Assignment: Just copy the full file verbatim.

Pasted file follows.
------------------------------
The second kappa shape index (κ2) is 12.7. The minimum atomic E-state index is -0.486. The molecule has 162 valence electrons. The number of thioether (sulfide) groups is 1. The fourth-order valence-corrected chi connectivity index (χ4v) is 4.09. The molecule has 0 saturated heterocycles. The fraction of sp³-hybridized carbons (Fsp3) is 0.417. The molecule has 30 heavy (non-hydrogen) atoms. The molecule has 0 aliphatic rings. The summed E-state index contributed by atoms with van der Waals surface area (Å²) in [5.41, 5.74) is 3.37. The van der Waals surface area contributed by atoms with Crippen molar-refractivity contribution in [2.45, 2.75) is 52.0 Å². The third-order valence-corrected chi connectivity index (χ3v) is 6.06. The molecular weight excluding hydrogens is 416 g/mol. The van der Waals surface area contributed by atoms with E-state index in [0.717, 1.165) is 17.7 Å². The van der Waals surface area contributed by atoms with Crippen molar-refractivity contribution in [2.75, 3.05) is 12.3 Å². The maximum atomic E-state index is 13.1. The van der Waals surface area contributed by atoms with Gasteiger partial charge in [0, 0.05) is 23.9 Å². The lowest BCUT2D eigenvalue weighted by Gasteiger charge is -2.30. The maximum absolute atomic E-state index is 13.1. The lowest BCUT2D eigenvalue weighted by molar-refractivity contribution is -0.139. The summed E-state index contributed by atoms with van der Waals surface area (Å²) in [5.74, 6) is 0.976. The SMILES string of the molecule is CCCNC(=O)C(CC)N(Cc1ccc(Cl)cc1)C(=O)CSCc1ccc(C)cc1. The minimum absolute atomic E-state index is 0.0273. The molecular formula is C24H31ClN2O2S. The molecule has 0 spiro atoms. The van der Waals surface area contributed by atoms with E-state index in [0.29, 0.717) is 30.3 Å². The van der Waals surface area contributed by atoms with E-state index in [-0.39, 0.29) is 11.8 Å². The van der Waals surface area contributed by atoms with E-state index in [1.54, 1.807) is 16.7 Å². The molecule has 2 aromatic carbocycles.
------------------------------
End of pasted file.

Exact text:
The second kappa shape index (κ2) is 12.7. The minimum atomic E-state index is -0.486. The molecule has 162 valence electrons. The number of thioether (sulfide) groups is 1. The fourth-order valence-corrected chi connectivity index (χ4v) is 4.09. The molecule has 0 saturated heterocycles. The fraction of sp³-hybridized carbons (Fsp3) is 0.417. The molecule has 30 heavy (non-hydrogen) atoms. The molecule has 0 aliphatic rings. The summed E-state index contributed by atoms with van der Waals surface area (Å²) in [5.41, 5.74) is 3.37. The van der Waals surface area contributed by atoms with Crippen molar-refractivity contribution in [2.45, 2.75) is 52.0 Å². The third-order valence-corrected chi connectivity index (χ3v) is 6.06. The molecular weight excluding hydrogens is 416 g/mol. The van der Waals surface area contributed by atoms with E-state index in [0.717, 1.165) is 17.7 Å². The van der Waals surface area contributed by atoms with Crippen molar-refractivity contribution in [2.75, 3.05) is 12.3 Å². The maximum atomic E-state index is 13.1. The van der Waals surface area contributed by atoms with Gasteiger partial charge in [0, 0.05) is 23.9 Å². The lowest BCUT2D eigenvalue weighted by Gasteiger charge is -2.30. The maximum absolute atomic E-state index is 13.1. The lowest BCUT2D eigenvalue weighted by molar-refractivity contribution is -0.139. The summed E-state index contributed by atoms with van der Waals surface area (Å²) in [5.74, 6) is 0.976. The SMILES string of the molecule is CCCNC(=O)C(CC)N(Cc1ccc(Cl)cc1)C(=O)CSCc1ccc(C)cc1. The minimum absolute atomic E-state index is 0.0273. The molecular formula is C24H31ClN2O2S. The molecule has 0 spiro atoms. The van der Waals surface area contributed by atoms with E-state index in [0.29, 0.717) is 30.3 Å². The van der Waals surface area contributed by atoms with E-state index in [-0.39, 0.29) is 11.8 Å². The van der Waals surface area contributed by atoms with E-state index in [1.54, 1.807) is 16.7 Å². The molecule has 2 aromatic carbocycles.